WJCT still fighting funding cuts

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  • | 12:00 p.m. June 30, 2005
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by Bradley Parsons

Staff Writer

The U.S. House of Representatives gave public broadcasters a partial reprieve last week from proposed federal funding cuts that threatened hundreds of thousands in federal money received by local PBS stations. But the leadership for WJCT, which includes local TV-7 and radio station FM 89.9, says there’s more work to be done to regain full funding.

Even so, the local public broadcasters were happy to dodge the worst-case scenario: the House had proposed cutting $100 million in funding to more than 1,000 stations nationwide. Those cuts threatened to cut the federal money received by WJCT, which runs both the public television and radio stations, by up to $400,000. WJCT receives about $1 million each year from the Corporation for Public Broadcasting to pay for operating expenses and to buy programming. Individual donor contributions and corporate sponsorships make up the rest of WJCT’s $6 million budget.

Word about the proposed cuts began to filter down to local stations several weeks ago from PBS’ national administration in Washington, D.C. The news caught WJCT’s leadership off guard said Rick Johnson, the station’s senior vice president and chief programming officer.

“It wasn’t something we were prepared for,” said Johnson. “National Public Radio and PBS got wind of it and alerted all the stations. It caught most of us by surprise.”

Federal funding has been steady for the last 10 years and has stayed ahead of inflation, said Johnson. Federal money accounts for about 17 percent of WJCT’s $6 million budget.

Following the lead of stations across the country, WJCT took its case to its viewers. It began running broadcast pleas from Michael Boylan, president and CEO of WJCT, Inc. The stations’ website outlined the impact of the cuts on local programming and provided phone numbers for congress members serving Northeast Florida.

The strategy seems to have worked. Congress was reportedly flooded with calls and letters asking for PBS’ funding to be restored. The House of Representatives voted June 23 to restore the $100 million in programming money. Public broadcasters are now hopeful that the Senate will restore about $80 million that had been set aside to help PBS stations convert to digital broadcasting.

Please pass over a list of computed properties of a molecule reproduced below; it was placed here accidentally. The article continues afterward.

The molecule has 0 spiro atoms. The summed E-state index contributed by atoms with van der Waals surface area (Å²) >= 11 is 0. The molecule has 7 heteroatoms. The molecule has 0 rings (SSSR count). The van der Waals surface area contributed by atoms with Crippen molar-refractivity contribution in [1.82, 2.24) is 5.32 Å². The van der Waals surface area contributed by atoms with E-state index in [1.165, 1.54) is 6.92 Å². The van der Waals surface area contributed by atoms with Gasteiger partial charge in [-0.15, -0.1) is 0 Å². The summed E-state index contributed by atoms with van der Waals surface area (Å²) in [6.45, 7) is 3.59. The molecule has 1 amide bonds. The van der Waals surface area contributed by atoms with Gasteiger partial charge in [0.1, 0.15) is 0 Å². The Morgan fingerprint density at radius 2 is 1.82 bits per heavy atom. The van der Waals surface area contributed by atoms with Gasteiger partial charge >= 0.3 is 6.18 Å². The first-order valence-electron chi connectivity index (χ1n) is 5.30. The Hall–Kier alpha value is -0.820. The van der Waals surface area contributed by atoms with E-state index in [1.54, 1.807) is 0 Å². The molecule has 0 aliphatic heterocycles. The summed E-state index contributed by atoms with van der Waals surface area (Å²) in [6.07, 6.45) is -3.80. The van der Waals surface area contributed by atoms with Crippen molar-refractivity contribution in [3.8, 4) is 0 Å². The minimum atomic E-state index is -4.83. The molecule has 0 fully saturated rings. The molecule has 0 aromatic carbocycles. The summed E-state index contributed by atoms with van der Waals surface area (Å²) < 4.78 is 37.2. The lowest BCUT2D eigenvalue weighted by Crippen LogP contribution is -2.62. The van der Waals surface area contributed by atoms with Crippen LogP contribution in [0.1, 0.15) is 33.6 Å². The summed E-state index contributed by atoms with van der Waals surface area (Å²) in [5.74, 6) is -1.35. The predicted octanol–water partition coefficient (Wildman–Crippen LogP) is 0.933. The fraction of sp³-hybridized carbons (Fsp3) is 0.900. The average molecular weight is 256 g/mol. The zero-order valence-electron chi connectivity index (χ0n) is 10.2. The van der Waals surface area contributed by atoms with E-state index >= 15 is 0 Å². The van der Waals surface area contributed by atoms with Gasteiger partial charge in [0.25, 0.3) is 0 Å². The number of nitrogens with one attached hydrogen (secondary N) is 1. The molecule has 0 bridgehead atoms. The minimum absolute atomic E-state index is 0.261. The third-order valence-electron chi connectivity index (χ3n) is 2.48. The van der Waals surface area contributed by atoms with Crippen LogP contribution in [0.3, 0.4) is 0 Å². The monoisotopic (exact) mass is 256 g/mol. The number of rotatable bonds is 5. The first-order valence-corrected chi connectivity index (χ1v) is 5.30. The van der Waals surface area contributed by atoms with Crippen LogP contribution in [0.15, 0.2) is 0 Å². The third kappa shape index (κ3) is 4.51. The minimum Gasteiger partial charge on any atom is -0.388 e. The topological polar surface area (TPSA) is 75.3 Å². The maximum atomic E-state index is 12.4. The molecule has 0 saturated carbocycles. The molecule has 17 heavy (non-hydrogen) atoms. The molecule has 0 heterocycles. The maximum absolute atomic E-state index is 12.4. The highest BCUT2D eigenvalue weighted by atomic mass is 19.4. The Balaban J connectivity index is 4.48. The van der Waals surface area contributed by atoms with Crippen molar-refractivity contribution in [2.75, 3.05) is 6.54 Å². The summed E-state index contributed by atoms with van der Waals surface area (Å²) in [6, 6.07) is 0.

Known as news outlets, the WJCT stations had to be careful not to take an advocacy position on one side of a national issue. Johnson said the on-air and online notices merely provided information and asked viewers to pass their own opinions on to their congress members.

But the notices painted a bleak picture for the future of PBS programming and were most likely to be heard or seen by PBS customers. The online notice labeled the proposed $100 million cut as “the most draconian.”

Boylan still appears on air asking for viewers to contact members of congress regarding the remaining cuts. Johnson said WJCT will stop running the spots featuring Boylan, but said they could reappear if necessary.

Johnson is hopeful that the Senate version of the funding bill will restore the money for digital conversion and other technical upgrades.

“We’re following a congressional mandate in converting to digital broadcasting,” said Johnson. “But that’s the money that’s still out there.”

WJCT has already invested $7 million — most of it raised from individual and corporate donations — into its digital conversion.The stations were to receive about $350,000 in federal money to continue the changeover. But that money is still on congress’ cutting room floor.

Cuts are still in place impacting children’s programming. The funding bill, as currently written, calls for the elimination of the Ready to Learn children’s programming initiative.

Ready to Learn provides start up money for childrens’ programming. It has helped give a start to such PBS standbys as Sesame Street and Between the Lions. If the cuts remain in place, the effects won’t be seen immediately on screen, said Johnson. But they will hurt the development of new childrens’ shows.

“People aren’t going to see their screens go dark all of a sudden, but you’ll see less and less programming,” said Johnson. “The Ready to Learn funds are very important to families and children out there. We’d hate to see those reduced in any way.”